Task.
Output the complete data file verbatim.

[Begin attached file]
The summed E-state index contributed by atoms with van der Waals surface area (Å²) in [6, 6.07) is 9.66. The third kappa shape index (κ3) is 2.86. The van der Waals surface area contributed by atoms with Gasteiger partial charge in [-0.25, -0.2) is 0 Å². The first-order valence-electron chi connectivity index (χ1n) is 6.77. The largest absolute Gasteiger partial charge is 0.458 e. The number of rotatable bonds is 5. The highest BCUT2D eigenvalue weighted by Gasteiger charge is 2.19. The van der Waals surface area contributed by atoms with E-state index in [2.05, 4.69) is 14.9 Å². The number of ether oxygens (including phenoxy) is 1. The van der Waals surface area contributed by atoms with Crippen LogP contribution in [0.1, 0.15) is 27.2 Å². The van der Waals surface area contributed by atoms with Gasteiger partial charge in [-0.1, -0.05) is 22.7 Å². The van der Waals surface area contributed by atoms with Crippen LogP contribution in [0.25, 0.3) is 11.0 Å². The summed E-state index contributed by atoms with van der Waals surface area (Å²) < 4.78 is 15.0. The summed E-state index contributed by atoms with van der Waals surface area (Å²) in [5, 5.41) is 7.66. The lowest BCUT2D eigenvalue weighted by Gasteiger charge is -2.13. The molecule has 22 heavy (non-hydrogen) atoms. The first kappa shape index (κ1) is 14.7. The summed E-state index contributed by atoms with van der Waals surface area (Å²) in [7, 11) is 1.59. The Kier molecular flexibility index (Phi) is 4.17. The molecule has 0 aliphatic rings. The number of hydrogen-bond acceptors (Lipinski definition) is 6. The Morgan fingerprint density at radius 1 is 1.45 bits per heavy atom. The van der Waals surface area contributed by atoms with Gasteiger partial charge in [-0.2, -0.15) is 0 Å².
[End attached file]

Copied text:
The summed E-state index contributed by atoms with van der Waals surface area (Å²) in [6, 6.07) is 9.66. The third kappa shape index (κ3) is 2.86. The van der Waals surface area contributed by atoms with Gasteiger partial charge in [-0.25, -0.2) is 0 Å². The first-order valence-electron chi connectivity index (χ1n) is 6.77. The largest absolute Gasteiger partial charge is 0.458 e. The number of rotatable bonds is 5. The highest BCUT2D eigenvalue weighted by Gasteiger charge is 2.19. The van der Waals surface area contributed by atoms with E-state index in [2.05, 4.69) is 14.9 Å². The number of ether oxygens (including phenoxy) is 1. The van der Waals surface area contributed by atoms with Crippen LogP contribution in [0.1, 0.15) is 27.2 Å². The van der Waals surface area contributed by atoms with Gasteiger partial charge in [-0.1, -0.05) is 22.7 Å². The van der Waals surface area contributed by atoms with Crippen LogP contribution in [0.25, 0.3) is 11.0 Å². The summed E-state index contributed by atoms with van der Waals surface area (Å²) < 4.78 is 15.0. The summed E-state index contributed by atoms with van der Waals surface area (Å²) in [5, 5.41) is 7.66. The lowest BCUT2D eigenvalue weighted by Gasteiger charge is -2.13. The molecule has 22 heavy (non-hydrogen) atoms. The first kappa shape index (κ1) is 14.7. The summed E-state index contributed by atoms with van der Waals surface area (Å²) in [7, 11) is 1.59. The Kier molecular flexibility index (Phi) is 4.17. The molecule has 0 aliphatic rings. The number of hydrogen-bond acceptors (Lipinski definition) is 6. The Morgan fingerprint density at radius 1 is 1.45 bits per heavy atom. The van der Waals surface area contributed by atoms with Gasteiger partial charge in [-0.2, -0.15) is 0 Å².